Judicial Branch experiments with GPS to track sex offenders
Associated Press | August 22, 2005
By CARA RUBINSKY
HARTFORD, Conn. -- State court officials are experimenting with a global positioning satellite system to monitor sex offenders on probation.
William H. Carbone, director of court support services for the state Judicial Branch, said three probation officers tested the small, purselike GPS devices by wearing them on their belts for three months.
A convicted sex offender in Hartford is now wearing one, and judges may order others in the area to do the same as part of a pilot program.
If the technology works as it should, Carbone said, his division hopes to offer it statewide by the fall. The total cost has not been estimated.
"The main concern is that to make sure that it works, that it doesn't give false positives on things," he said.
House Speaker James Amann, D-Milford, said Monday that GPS tracking of convicted sex offenders is part of a package of Megan's Law reforms that he and other Democrats plan to push in the 2006 legislative session.
The law is named for a 7-year-old New Jersey girl, Megan Kanka, who was raped and killed in 1994 by a neighbor who was a convicted sex offender.
Last month, Gov. M. Jodi Rell proposed lifetime GPS tracking for sex offenders who prey on children or the elderly. Under her proposal, offenders would pay the cost of their own monitoring, estimated at $10 to $15 a day.
Chief State's Attorney Christopher Morano said Monday that technology already used by shipping and trucking companies could help to keep kids safe from sex offenders.
"We do it in those industries to protect the business interests that are affected," Morano said. "We need to utilize that same tracking technology to protect our children."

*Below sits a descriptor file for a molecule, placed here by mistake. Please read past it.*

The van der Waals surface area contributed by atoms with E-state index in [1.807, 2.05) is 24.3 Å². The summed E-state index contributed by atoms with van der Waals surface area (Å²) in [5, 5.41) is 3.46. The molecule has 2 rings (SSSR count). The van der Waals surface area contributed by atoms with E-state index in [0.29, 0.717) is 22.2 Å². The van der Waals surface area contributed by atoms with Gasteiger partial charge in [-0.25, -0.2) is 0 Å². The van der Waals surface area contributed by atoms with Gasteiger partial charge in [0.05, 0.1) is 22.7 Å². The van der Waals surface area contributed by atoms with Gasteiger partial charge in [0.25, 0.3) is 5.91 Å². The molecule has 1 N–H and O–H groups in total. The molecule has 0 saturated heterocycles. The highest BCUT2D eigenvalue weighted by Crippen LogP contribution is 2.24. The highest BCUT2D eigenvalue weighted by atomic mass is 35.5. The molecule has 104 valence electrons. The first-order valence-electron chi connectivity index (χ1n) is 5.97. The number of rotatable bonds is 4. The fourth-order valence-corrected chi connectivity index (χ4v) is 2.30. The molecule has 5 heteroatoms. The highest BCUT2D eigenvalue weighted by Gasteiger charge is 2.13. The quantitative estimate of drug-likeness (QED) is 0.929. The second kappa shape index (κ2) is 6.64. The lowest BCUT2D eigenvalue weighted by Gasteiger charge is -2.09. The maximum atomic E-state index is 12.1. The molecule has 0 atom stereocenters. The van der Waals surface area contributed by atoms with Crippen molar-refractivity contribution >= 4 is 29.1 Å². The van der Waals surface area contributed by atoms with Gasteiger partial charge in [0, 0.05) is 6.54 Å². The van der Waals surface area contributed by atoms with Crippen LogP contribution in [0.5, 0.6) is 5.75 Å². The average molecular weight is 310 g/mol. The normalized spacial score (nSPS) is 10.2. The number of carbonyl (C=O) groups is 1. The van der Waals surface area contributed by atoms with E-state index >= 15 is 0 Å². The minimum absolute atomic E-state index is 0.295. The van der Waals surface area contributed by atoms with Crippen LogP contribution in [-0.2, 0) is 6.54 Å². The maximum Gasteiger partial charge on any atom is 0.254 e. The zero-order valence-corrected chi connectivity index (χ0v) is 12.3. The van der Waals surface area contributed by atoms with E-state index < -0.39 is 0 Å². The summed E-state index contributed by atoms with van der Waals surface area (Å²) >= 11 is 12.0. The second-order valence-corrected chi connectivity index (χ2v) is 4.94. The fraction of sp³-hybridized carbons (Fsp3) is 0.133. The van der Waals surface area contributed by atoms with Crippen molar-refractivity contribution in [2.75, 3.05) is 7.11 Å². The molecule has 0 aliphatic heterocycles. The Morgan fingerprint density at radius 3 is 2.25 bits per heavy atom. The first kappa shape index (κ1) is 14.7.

Florida, Missouri, Oklahoma, Massachusetts, Louisiana, Ohio and Tennessee all have sex offender tracking laws, and Minnesota and Texas are experimenting with GPS.
Though GPS could be used to track anyone on probation, Carbone said it would be particularly useful for keeping tabs on sex offenders. Many are required to remain set distances from places children gather, such as schools and playgrounds.
The GPS system alerts probation officers when offenders enter areas that are off-limits, and officers can track their movements via computer.
Sex offenders "require very intensive supervision," Carbone said. "This really gives the officer extra eyes and ears on someone. It's really an invaluable tool."
Each probation officer in the division that supervises sex offenders handles 45 cases, though federal guidelines suggest no more than 25.
Decreasing their caseload by hiring more officers is another reform Amann and Democratic lawmakers said they plan to push next year.
They also want to link Connecticut's sex offender registry to a new national database and make permanent incarceration an option for the most serious offenders.
Attorney General Richard Blumenthal said he believes all of the suggested reforms, including the GPS tracking, are constitutional.